Q: Thank you for writing about the fact that sometimes a person’s financial troubles are due to underearning. I am a stay-at-home mom with three children and my husband does not make enough money. As a result, we aren’t saving anything for retirement and college and in fact we’re going deeper into debt every month. He does not understand how much kids or for that matter life costs where we live. His solution is that if I want more money, I should go back to work, but that was not our deal. How do I get him to realize that he needs to generate more income?
A: Hold your horses.
You may be right that your lives would be easier if your husband made more money, but that does not relieve you of the responsibility of living within your means. The fact that you’re not saving and piling up debt shows very clearly that you’re not taking that responsibility seriously.
You have choices about how much to spend, and if you’ll look around in your community you’re likely to find families surviving on a lot less than your family makes now. You may have to make sacrifices, get creative and stop keeping up with the Joneses, but you can do it.
If you aren’t willing to make that effort, then your going back to work may be the only solution. It doesn’t matter what “deal” you made back when you decided to stay at home; that was then, this is now. The agreements couples make about money often have to change over time as circumstances change. If you demand a lifestyle for your family that exceeds your present means, then you need to help finance that.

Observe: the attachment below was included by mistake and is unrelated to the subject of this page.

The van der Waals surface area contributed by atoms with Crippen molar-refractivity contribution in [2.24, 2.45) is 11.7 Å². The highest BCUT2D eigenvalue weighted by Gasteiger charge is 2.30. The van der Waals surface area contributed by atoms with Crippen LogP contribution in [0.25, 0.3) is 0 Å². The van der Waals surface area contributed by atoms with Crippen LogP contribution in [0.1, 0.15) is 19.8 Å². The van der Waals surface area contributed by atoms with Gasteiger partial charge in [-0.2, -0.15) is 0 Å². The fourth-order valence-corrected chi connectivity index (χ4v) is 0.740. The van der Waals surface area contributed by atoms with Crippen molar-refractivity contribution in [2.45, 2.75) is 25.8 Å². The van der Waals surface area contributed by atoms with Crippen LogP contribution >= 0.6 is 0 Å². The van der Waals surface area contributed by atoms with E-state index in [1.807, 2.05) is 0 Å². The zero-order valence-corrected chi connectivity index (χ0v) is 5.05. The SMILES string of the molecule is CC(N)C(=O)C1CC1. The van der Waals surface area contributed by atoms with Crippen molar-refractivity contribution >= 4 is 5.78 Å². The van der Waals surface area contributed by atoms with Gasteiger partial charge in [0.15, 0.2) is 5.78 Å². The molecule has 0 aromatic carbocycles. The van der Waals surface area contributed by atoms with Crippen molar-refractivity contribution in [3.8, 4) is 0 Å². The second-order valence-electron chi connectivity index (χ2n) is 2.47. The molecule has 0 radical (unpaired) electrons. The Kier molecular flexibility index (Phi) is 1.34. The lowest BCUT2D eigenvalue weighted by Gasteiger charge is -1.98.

Either way, you may find that your taking responsible action has a positive effect on your husband’s earning ability.
Right now, he may feel like every dollar he earns goes into a black hole; why should he work harder or look for a new job if the extra money he makes will disappear into that maw? If you switch gears and become an effective money manager, he may come to believe the extra effort is worthwhile.
In any case, you need to stop rowing against your husband and start rowing with him. Lay off the poor guy, and take care of your end of things.